3/6/2018 11:43 AM

The problem with repairing that is that aluminum is very difficult to re-weld without compromising the structural integrity.
The alloy used in that section of the frame is most likely a 6061 alloy with a T6 hardness, or something very similar. A T6 hardness in 6061 has a 35,000 psi yield. Now if somehow you could find a replacement tube and find a shop to weld it in, the area of the welds would be reduced to basically a T0 hardness which has a Yield of 8000 psi. So in the concentrated area of the weld the integrity of the aluminum is drastically reduced and would very likely create a problem area down the road........

Hope that all made some sort of sense...

|

3/6/2018 11:50 AM

Blade Flanagan jr. wrote:

You 100% need a new frame. I'm sure you could find someone who says they could repair it but it would never be safe to ride again. I would also pull the engine and take a good look at the cases. Ebay is your friend.

Nice Avatar!....I mean, that frame is cooked, better watch for a rolling chassis or frame and replace.

|

3/6/2018 11:51 AM

OP's user name checks out.

|

3/6/2018 12:02 PM

Blade Flanagan jr. wrote:

You 100% need a new frame. I'm sure you could find someone who says they could repair it but it would never be safe to ride again. I would also pull the engine and take a good look at the cases. Ebay is your friend.

Forty wrote:

Nice Avatar!....I mean, that frame is cooked, better watch for a rolling chassis or frame and replace.

Thanks! That pic is from Washougal 04. She walked out of the pits with a blanket and I said to myself - shes going to have to bend over to put the blanket down. Just then this guy walks into the frame with these cheese burgers, I was pissed at first but it made it kind of funnier. In the full pic you can see the look on his face like his eyeballs were going to pop out!

|

3/6/2018 12:04 PM
Edited Date/Time: 3/6/2018 12:07 PM

rbm33 wrote:

The problem with repairing that is that aluminum is very difficult to re-weld without compromising the structural integrity.
The alloy used in that section of the frame is most likely a 6061 alloy with a T6 hardness, or something very similar. A T6 hardness in 6061 has a 35,000 psi yield. Now if somehow you could find a replacement tube and find a shop to weld it in, the area of the welds would be reduced to basically a T0 hardness which has a Yield of 8000 psi. So in the concentrated area of the weld the integrity of the aluminum is drastically reduced and would very likely create a problem area down the road........

Hope that all made some sort of sense...

I think so. For dumb guy terms welding in a new section would be weaker than original and could fail in the future?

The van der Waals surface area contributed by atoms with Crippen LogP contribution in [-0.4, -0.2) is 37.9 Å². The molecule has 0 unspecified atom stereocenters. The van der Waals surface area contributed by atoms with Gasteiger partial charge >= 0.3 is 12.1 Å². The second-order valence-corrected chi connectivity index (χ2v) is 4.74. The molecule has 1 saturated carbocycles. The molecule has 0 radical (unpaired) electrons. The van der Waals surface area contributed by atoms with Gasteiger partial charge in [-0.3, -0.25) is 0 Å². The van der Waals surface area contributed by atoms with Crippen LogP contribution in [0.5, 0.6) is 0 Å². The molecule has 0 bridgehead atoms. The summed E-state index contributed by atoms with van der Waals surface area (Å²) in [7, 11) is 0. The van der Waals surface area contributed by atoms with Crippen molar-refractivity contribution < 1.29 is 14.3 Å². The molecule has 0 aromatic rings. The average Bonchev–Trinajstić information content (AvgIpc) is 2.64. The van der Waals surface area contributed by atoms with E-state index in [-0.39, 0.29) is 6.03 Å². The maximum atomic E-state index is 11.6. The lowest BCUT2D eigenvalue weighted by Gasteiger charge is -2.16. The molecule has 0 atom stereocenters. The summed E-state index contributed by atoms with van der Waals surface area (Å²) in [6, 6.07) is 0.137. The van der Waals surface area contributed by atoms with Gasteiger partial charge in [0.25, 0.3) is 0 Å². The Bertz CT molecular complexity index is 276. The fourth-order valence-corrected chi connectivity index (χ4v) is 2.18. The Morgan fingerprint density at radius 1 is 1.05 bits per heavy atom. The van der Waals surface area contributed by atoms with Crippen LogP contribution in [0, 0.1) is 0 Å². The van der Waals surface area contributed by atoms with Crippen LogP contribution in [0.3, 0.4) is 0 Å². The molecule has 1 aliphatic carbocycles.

Got it. w00t

It's still crazy to me how low speed and minimal the crash seemed. I was behind him and I heard the smack but thought it was the plastic skid plate cracking. Would have never in my wildest dreams thought the frame cradle would look like this. Crap happens I guess. His best bet it seems is to buy a new one and chalk it up to damn that sucks.

|

2018 CRF250R

3/6/2018 12:13 PM

Cheaper than a broken femur! Pennies on the dollar if he looks at it like that!

|

3/6/2018 12:41 PM

feelit2morrow wrote:

I think so. For dumb guy terms welding in a new section would be weaker than original and could fail in the future?

Got it. w00t

It's still crazy to me how low speed and minimal the crash seemed. I was behind him and I heard the smack but thought it was the plastic skid plate cracking. Would have never in my wildest dreams thought the frame cradle would look like this. Crap happens I guess. His best bet it seems is to buy a new one and chalk it up to damn that sucks.

Not only would the repaired section be weaker at the welds, but the frame tubing Honda uses isn't easy to get....it's a particular extrusion profile....the difference is on the internal profile. Can't tell it's special unless you cut it. I know a shop that does AF conversions that can get it, but as they're on Vital, I'm guessing they're not looking to do it, since they haven't posted

|

Many thanks to everyone helping me out this GNCC season: SRT Offroad, Acerbis, FCR Suspension, O'Neal Racing, Evans Waterless Coolants, Rekluse, Twin Air, Braking Brakes, Carbsport

Profile image credit Ken Hill Photography

3/6/2018 12:46 PM

get a full coverage skid plate so it hides the damage !

|

3/6/2018 1:27 PM

rbm33 wrote:

The problem with repairing that is that aluminum is very difficult to re-weld without compromising the structural integrity.